I mean, think about it like swimming. How many people do you know who actually learned to swim by being tossed in the deep end? I can’t think of any. The ones I know are terrified of swimming and the ones who say they ain’t, well, I’ve never actually seen them swim.

And when it comes to bullying, a lot of people have trouble understanding that it’s harder for the bullied now. In my high school, there was one particular hallway I avoided and I especially loathed riding the bus. I mean, the bus was hell. Absolute hell. Even after I finally had enough, punched one of my bullies in the face and tried to choke him out, I still hated to see that yellow monster top the hill. But I had the luxury of escape. I could avoid the hallway. I could not ride the bus. I could go home and not suffer the same torments I suffered at school. Kids now don’t have that same luxury. Their lives are different. They’re on Facebook and Twitter; they have e-mail accounts and cell phones. Bullies have 24-7 access to their headspace. That’s fucking rough. I don’t know if I could have taken that.

As writers though, we can dig in to those places, show that headspace, and what’s going on behind closed doors. I think it’s our responsibility, not just as artists, but as human beings. We are all in this life thing together, man. That doesn’t mean we need to meet regularly and hold hands and sing kumbaya. But your wellbeing impacts my wellbeing. And that guy over there? His wellbeing affects my wellbeing and your wellbeing. I mean, you know what, man, fuck getting kicked into the Spartan pit. You know what happened to the Spartiate class? They don’t exist anymore.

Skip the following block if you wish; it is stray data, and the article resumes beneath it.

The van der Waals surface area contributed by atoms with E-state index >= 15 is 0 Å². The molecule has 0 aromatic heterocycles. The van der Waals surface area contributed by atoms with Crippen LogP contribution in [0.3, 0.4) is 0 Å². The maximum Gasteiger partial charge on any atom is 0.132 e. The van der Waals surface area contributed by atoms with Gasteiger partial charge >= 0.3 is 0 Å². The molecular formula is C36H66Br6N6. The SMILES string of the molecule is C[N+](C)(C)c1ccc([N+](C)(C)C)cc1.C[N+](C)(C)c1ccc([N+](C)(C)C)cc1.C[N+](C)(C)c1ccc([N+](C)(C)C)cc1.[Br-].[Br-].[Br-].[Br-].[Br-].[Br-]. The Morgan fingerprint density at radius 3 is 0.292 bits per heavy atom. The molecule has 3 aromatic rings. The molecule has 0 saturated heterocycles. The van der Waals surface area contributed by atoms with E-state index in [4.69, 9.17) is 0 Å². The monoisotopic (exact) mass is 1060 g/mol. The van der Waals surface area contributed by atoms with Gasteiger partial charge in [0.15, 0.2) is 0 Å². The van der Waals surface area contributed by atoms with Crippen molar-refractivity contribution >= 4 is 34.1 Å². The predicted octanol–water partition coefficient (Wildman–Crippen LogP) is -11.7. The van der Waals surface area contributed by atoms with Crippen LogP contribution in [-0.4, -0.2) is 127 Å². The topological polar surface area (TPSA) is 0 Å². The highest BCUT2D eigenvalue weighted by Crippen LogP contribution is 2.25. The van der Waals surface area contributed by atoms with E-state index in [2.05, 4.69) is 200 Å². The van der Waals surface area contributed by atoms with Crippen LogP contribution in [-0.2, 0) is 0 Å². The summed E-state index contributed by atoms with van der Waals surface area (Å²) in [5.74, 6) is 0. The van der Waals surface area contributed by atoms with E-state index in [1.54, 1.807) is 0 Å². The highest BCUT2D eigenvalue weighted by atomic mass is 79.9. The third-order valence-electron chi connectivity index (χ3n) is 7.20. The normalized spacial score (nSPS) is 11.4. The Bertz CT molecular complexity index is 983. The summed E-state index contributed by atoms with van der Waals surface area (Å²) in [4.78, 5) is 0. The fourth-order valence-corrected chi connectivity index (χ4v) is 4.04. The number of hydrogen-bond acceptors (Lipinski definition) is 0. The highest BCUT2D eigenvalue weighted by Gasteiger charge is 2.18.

TP: I had my share of bullying back then, and I used the Internet to escape. Now it’s a deathtrap. But I agree that writers should have some sort of motive in regards to the rest of humanity, even if it means making people happy from a good read. One writer you introduced me to was Shane Stevens, who is best known for writing the first serial killer novel, By Reason of Insanity. You’re a scholar of his work. I’m fascinated by your research into his career. He began with the pulps, wrote social novels set in Harlem, P.I. novels set in New Jersey… his prolific and varied output is an inspiration. Give us a portrait of the man and his work, and why you chose to research it.

CE: My obsession with Shane Stevens started when I got The Dark Half for Christmas. King’s novel is a supernatural thriller, but he included these excerpts from protagonist Thad Beaumont’s pseudonymous crime novels. My experience with crime fiction was pretty limited then, so those really jumped out at me. I liked reading King’s book, but I wanted more Alexis Machine.

In his afterward, King reveals his intentional nod to Shane Stevens’ novel Dead City. He praises Stevens’ books, writing: “These works, where the so-called ‘criminal mind’ and a condition of irredeemable psychosis interweave to create their own closed system of perfect evil, are three of the finest novels ever written about the dark side of the American Dream.”

Whoa. That was some heavy shit for a 13-year-old, but, man, I wanted to read those.

While I didn’t have much luck then—you have to remember this was before everyone had an internet connection and Amazon didn’t exist—I never forgot Alexis Machine and I never forgot Shane Stevens. Over time, I tracked down the six novels he wrote under his own name: Go Down Dead, Way Uptown In Another World, Dead City, The Rat Pack, By Reason of Insanity, and The Anvil Chorus. Later I put together that he wrote two P.I. novels under a pseudonym, found them and read them. All of Stevens’ work floored me. Here was the sort of crime fiction I wanted to write: a good story with a social conscience; work that’s gritty and dark, but not squalor porn; fiction that shines a light in the darkness, instead of breaking the few bulbs still burning—too many writers revel in writing about aberrant behavior as if that proves they’re some sort of hard ass.